By Sola Ogundipe

Dogs can smell stress from human sweat and breath, a new study by Queen’s University Belfast researchers has found.

Researchers collected samples of sweat and breath from participants before and after they did a difficult maths problem. They self-reported their stress levels before and after the task and researchers only used samples where the person’s blood pressure and heart rate had increased.

The dogs were taught how to search a scent line-up and alert researchers to the correct sample. The stress and relaxed samples were then introduced when the researchers didn’t know there was an odour difference that dogs could detect.

In every test session, each dog was given one person’s relaxed and stressed samples, taken only four minutes apart. All of the dogs were able to correctly alert the researchers to each person’s stress sample.

“The findings show that we, as humans, produce different smells through our sweat and breath when we are stressed and dogs can tell this apart from our smell when relaxed – even if it is someone they do not know,” said Clara Wilson, a student in the School of Psychology at Queen’s, explains:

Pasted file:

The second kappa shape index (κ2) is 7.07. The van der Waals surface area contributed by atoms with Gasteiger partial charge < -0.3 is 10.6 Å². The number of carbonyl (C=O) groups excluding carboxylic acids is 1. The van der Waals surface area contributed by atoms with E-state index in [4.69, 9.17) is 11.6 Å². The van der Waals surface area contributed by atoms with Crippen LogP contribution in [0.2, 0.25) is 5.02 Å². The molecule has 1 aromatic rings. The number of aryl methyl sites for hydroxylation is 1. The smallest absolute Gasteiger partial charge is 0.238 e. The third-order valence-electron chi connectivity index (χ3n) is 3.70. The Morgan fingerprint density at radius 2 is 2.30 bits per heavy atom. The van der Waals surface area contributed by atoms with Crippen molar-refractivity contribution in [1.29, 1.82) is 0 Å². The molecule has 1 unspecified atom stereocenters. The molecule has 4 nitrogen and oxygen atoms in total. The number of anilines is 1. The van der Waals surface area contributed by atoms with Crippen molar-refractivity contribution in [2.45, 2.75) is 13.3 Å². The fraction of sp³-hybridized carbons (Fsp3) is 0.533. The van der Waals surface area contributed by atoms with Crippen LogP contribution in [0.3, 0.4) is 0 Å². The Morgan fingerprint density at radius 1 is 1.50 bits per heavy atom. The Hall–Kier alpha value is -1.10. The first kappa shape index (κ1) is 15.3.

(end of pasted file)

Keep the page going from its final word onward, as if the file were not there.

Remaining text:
“The research highlights that dogs do not need visual or audio cues to pick up on human stress. This is the first study of its kind and it provides evidence that dogs can smell stress from breath and sweating alone, which could be useful when training service dogs and therapy dogs.

“It also helps to shed more light on the human-dog relationship and adds to our understanding of how dogs may interpret and interact with human psychological states.”

The research findings have been published in PLOS ONE. The study was carried out by Clara Wilson (PhD researcher) and Kerry Campbell (MSc student) in the School of Psychology. They were supervised by Catherine Reeve, with support for collecting human physiological measures from Zachary Petzel.


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